• Usually requires special cutting tools
    • Prone to scratches and dents
    • Can dent from direct high heat exposure
  • Stainless steel – $40-$100 per sq. ft. installed
    • Resilient, easy to clean finish
    • Modern, sleek look
    • Can be scratched or dented
    • Shows fingerprints easily
    • Not ideal for high heat areas
  • Mosaic tile – $10-$50 per sq. ft. installed
    • Intricate, artsy designs
    • Often handmade or custom
    • Challenging installation
    • Grout can discolor
  • Marble – $40-$150 per sq. ft. installed
    • Luxurious, elegant look
    • Heat and stain resistant
    • Chips and scratches easily
    • Regular resealing needed
  • Granite – $60-$150 per sq. ft. installed
    • Durable natural stone
    • Resists heat, scratches, stains
    • Requires sealing
    • Can chip if hit
  • Stone – $40-$200 per sq. ft. installed
    • Natural beauty of real stone
    • Travertine, limestone, slate options
    • Heat and scratch resistant
    • Porous, requires sealing
  • Peel-and-stick – $10-$30 per sq. ft. installed
    • Very easy DIY installation
    • Often plastic or wood looks
    • Prone to damage/lifting over time
  • Reclaimed wood – $10-$30 per sq. ft. installed
    • Rustic, natural appearance
    • Eco-friendly reused wood
    • Requires precise cutting
    • Prone to staining, damage
    • Not heat or water resistant

Average Installation Costs

Based on industry data, here are typical backsplash installation costs:

  • Low end – $400-500
    • Small area, simple tile, DIY
  • Mid-range – $1000-$1500
    • Medium area, moderately priced tile, professional installation
  • High end – $3000+
    • Large and/or complex project, premium materials, contractor installed

That breaks down to around $10-$25 per square foot for installation costs for a typical professionally installed tile backsplash. Glass, metal, or stone tiles on the higher end of that range, budget ceramic or peel-and-stick on the lower end.

Always get multiple estimates before starting a backsplash installation or remodel project. Many factors can influence pricing. Carefully review what is included – some contractors charge extra for tile cutting, grouting, preparation work, etc. Make sure you understand what the quote covers.

DIY Backsplash Installation Costs

For a DIY backsplash makeover, your main expenses will be materials. Assume spending:

  • $5-$20 per sq. ft. for the backsplash tile or panels
  • $40-$60 for tile adhesive and grout
  • $30-40 for sealing and caulk
  • $100+ for specialty tools like a tile cutter and adhesive trowels

Factor in another $100-$200 for incidental supplies – safety gear, drop cloths, buckets, sponges, etc.

Beyond these direct costs, evaluate how much your time is worth for the labor itself. While DIY can save on contractor fees, tile installation is tricky. Watch online tutorials to gauge your comfort level before committing.

Always add an extra 10-20% to your DIY budget for mistakes and rework. The initial materials and tools investment can add up fast.

Backsplash Maintenance Costs

Keep in mind – installing a backsplash is only part of the cost equation. You’ll also have ongoing maintenance:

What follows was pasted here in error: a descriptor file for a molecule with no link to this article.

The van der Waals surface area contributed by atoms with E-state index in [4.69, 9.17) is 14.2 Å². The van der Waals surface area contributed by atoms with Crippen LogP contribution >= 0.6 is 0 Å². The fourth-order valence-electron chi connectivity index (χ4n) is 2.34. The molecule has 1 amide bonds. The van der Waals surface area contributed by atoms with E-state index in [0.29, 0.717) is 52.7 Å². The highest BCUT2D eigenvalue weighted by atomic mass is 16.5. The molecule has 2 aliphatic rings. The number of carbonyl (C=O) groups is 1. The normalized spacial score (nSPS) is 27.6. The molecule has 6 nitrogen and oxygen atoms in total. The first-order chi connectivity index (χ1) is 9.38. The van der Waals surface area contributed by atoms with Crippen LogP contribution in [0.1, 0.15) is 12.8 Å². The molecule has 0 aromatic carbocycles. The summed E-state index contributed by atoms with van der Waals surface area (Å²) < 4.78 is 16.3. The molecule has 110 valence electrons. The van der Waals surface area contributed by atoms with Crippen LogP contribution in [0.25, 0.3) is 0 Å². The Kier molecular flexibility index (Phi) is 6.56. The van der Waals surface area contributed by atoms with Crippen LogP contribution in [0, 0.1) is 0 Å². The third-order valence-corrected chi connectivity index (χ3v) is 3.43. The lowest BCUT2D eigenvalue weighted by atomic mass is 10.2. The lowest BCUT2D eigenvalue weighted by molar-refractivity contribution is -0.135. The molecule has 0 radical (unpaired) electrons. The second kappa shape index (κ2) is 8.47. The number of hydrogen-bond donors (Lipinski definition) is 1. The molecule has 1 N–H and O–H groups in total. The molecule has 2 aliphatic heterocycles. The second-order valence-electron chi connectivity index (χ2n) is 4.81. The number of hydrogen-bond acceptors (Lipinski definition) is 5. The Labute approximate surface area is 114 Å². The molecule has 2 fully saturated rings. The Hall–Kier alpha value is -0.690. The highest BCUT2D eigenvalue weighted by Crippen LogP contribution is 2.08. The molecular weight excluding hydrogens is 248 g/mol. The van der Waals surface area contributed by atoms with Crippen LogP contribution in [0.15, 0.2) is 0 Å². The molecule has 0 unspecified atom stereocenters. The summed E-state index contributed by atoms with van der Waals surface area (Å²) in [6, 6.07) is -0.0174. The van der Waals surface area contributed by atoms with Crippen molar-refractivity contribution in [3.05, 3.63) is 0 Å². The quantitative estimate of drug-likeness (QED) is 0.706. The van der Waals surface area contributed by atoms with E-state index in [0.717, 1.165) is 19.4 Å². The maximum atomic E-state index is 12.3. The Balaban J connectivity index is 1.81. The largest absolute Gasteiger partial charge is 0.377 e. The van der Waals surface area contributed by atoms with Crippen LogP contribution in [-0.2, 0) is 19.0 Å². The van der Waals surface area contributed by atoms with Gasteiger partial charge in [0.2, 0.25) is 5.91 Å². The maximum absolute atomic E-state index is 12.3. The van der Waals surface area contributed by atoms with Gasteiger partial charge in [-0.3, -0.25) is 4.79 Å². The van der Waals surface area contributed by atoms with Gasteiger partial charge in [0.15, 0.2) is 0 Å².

• Sealing and caulking – $200 every 2-3 years
  • Grout cleaning – From $150 yearly
  • Polishing metal or stone – From $100 yearly
  • Replacing broken tiles – At least $50 – $200+ per tile
  • Re-grouting – From $250 every 5-7 years

Factor long-term upkeep into your backsplash material selection. More durable materials like granite require less frequent maintenance for scratches, cracks, and water damage.

Should I Redo My Backsplash?

Given the costs involved, here are some signs it’s time to redo your backsplash:

  • Outdated color scheme or style
  • Fading, yellowing, or stained grout lines
  • Cracked, broken, or missing tiles
  • Damage from moisture or heat
  • Damage around faucets or appliances
  • Desire to change kitchen aesthetic

Updating a backsplash can entirely transform the look and feel of your kitchen. It also protects walls and increases your home’s value.

If your backsplash is in good condition structurally but you want to refresh the appearance, consider regrouting or painting the tiles first. This provides a cheaper facelift.

But if the backsplash tile or grout is deteriorating, a redo project may be worthwhile, especially if aligning with bigger kitchen remodels.

Hiring a Contractor vs. DIY Backsplash

Deciding between a professional backsplash installation or DIY project depends on your budget, skills, and time commitment.

Benefits of Hiring a Contractor

Hiring a backsplash installation pro ensures a high-quality result. The benefits of hiring a contractor include:

  • Expertise with materials – Pros have experience with intricate tile patterns, specialty grouting, and finishing. Most DIYers don’t have the specialized tools and skills for working with metal, glass, or stone.
  • Precise cuts – Contractors have tile cutters and tools to make accurate mitered edges and customized pieces you can’t produce yourself.
  • Smooth installation – Professionals know all the tricks for proper tile prep, setting, leveling, and grouting for a seamless final look.